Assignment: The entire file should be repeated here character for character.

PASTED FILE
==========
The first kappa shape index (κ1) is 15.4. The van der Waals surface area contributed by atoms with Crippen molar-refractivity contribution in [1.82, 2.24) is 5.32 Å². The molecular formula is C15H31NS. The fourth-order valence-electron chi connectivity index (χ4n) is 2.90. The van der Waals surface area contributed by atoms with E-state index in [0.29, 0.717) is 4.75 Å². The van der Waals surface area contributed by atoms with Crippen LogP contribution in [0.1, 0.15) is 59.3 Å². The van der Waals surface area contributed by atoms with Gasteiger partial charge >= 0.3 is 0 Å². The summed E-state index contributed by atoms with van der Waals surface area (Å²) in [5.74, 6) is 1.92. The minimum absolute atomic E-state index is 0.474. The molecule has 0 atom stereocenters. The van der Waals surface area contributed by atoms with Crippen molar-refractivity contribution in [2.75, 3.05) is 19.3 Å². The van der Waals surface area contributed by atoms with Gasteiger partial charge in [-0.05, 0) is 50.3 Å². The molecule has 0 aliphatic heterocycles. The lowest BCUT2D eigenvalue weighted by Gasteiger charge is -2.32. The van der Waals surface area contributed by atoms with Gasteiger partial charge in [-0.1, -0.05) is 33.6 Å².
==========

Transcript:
The first kappa shape index (κ1) is 15.4. The van der Waals surface area contributed by atoms with Crippen molar-refractivity contribution in [1.82, 2.24) is 5.32 Å². The molecular formula is C15H31NS. The fourth-order valence-electron chi connectivity index (χ4n) is 2.90. The van der Waals surface area contributed by atoms with E-state index in [0.29, 0.717) is 4.75 Å². The van der Waals surface area contributed by atoms with Crippen LogP contribution in [0.1, 0.15) is 59.3 Å². The van der Waals surface area contributed by atoms with Gasteiger partial charge >= 0.3 is 0 Å². The summed E-state index contributed by atoms with van der Waals surface area (Å²) in [5.74, 6) is 1.92. The minimum absolute atomic E-state index is 0.474. The molecule has 0 atom stereocenters. The van der Waals surface area contributed by atoms with Crippen molar-refractivity contribution in [2.75, 3.05) is 19.3 Å². The van der Waals surface area contributed by atoms with Gasteiger partial charge in [-0.05, 0) is 50.3 Å². The molecule has 0 aliphatic heterocycles. The lowest BCUT2D eigenvalue weighted by Gasteiger charge is -2.32. The van der Waals surface area contributed by atoms with Gasteiger partial charge in [-0.1, -0.05) is 33.6 Å².